According to a new paper from The Lancet Child & Adolescent Health journal, there are more than five million children who have been orphaned due to COVID-19. That's right—the report reveals that 5.2 million children around the world have lost a primary or secondary caregiver during the pandemic.
To put this into perspective, a child loses a parent or caregiver every six seconds. Of these children, three out of four have lost their father, and all of them are at an increased risk of exploitation, violence, poverty, separation from their remaining family and mental health challenges.
These numbers are both overwhelming and heart-wrenching. As Christians, we are compelled to come alongside the orphaned and vulnerable, and so if you're like me, you want to find a way to help. But how can we have a truly lasting impact on such a large group of children? Thankfully, there is already a clear path to helping children orphaned because of COVID-19—family strengthening.
The great myth surrounding "orphans" is that they don't have families, and the best thing we can do for them is donate to a local orphanage. We've believed this lie in the past, such as in the relief response to the "AIDS orphans" crisis more than two decades ago.
Individuals and organizations around the world were quick to fund orphanages to care for these children during the HIV/AIDS crisis. A study revealed that the number of orphanages registered in Zimbabwe doubled from 1994 to 2004, and 80% of the funding was coming from Christians. This giving was well-intended, but it was based on the false assumption that these children didn't have families. Orphanages became heavily overused, and children with living relatives were stripped of their familial connections and left to grow up in a facility that could never provide for their deepest needs.
This "orphan myth" couldn't be further from the truth. These are not family-less children, and they don't need us to build them another orphanage. Nearly every child who has lost a caregiver due to COVID-19 has other family members now caring for them.
So, here's the real crisis—many of these families lack the material resources and support they need to properly care for their children. Not only are they still reeling from the loss of a loved one, but they are also navigating other devastating effects of the pandemic—like an increased risk of extreme poverty and violence.
The church has a unique opportunity here to help move the needle. Christians are already giving an estimated $2.5 billion to residential care, such as children's homes and orphanages, in the U.S. and around the world each year despite the breadth of research that reveals residential care facilities are ultimately damaging to a child's brain development. The millions of children who lost a caregiver to COVID-19 don't need more resources sent to orphanages; they need support given to their local communities and families.
We've learned a lot since the AIDS orphan crisis—and we know how to help better. We have solutions that work. Instead of rushing to expand residential care options that often keep children away from their living family members, we can strengthen families through social, emotional and economic assistance.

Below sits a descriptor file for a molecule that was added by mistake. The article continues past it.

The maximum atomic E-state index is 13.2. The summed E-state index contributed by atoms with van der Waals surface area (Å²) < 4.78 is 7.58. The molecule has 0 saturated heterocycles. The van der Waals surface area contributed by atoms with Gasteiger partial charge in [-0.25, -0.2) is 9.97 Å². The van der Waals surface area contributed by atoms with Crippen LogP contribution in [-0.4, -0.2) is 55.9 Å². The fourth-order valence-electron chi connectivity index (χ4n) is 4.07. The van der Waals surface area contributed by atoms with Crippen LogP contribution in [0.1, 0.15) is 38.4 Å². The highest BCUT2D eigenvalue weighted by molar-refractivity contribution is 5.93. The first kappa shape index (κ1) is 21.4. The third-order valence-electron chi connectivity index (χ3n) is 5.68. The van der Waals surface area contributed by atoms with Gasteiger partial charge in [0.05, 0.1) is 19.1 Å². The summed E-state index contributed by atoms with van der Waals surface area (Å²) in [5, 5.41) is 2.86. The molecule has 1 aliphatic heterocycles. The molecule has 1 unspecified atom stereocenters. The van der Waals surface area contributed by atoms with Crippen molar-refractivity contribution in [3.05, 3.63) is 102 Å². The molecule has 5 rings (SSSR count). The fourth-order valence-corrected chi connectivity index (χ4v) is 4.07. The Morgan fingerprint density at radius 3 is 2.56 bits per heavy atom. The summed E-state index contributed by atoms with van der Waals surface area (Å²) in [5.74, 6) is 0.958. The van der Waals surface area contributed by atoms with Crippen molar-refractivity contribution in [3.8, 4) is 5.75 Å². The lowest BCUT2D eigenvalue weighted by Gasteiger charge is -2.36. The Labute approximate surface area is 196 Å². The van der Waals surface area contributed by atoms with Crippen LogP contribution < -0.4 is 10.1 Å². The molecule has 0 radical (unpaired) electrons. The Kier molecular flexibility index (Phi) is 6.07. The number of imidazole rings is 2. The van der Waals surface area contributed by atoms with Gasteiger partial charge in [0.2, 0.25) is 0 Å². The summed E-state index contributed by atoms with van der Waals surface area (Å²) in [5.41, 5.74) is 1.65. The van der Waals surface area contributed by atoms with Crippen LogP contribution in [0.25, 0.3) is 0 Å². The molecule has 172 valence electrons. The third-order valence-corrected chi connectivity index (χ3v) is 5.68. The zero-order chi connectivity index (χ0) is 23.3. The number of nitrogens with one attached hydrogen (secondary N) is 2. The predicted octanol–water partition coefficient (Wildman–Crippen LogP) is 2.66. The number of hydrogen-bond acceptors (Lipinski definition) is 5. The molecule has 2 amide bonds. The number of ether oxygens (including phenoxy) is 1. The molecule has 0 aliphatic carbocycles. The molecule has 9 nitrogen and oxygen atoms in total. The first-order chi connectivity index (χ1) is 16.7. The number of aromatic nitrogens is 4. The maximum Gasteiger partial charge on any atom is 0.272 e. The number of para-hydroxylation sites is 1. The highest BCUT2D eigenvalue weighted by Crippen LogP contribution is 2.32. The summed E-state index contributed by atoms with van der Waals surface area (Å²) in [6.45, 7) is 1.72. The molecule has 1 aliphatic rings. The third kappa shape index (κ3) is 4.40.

The church where I pastor in Seattle made this shift over a decade ago. We moved away from donating to and volunteering in orphanages. Instead, we began partnering with organizations like Roblealto and World Relief that help build the capacity of families to care for the most vulnerable children in their kinship networks and communities directly. It's this kind of assistance that ultimately prevents the need for orphanages.
When your church community and leaders hear these updated shocking numbers, many will want to jump in and help. I urge you to reach out to them and ask them to consider responding differently than the "conventional" ways of the past.
The latest report from The Lancet recommends that we follow the "3 Ps" for helping children who have lost a caregiver to thrive in safe and loving families. First, prevent COVID-19 related deaths through public health measures. Second, prepare family-based support systems to help children avoid institutionalization. Third, protect children from poverty, adversity and violence by bolstering parental, economic and educational support efforts. As you and your church community find ways to help, please educate yourselves on the organizations taking this approach to supporting orphaned and vulnerable children—you can get started by learning more about organizations like the Faith to Action Initiative.
Finally, I ask you to consider a fourth "P"—pray. Pray for the protection of the children who have lost caregivers to COVD-19; pray they won't experience any more familial loss or adversity as a result of this terrible tragedy. Pray that well-intending donors will support organizations that are providing life-saving resources for the affected communities and families.
Through this heartbreaking situation, God has given the church an opportunity to help these children, while also turning away from outdated and damaging responses to orphaned and vulnerable children for good. Orphan care desperately needs reform, and this is a chance for the church to play a leading role in positive change. Family strengthening is the way forward, and it's time to get to work.
Nathan Nelson is the pastor of Mission & Outreach at Bethany Community Church in Seattle, Washington, with more than a decade of experience working in church-based community development locally and globally on the side of the church and NGO. These efforts include areas of family strengthening, refugee resettlement, unhoused and historically marginalized communities, and economic development.
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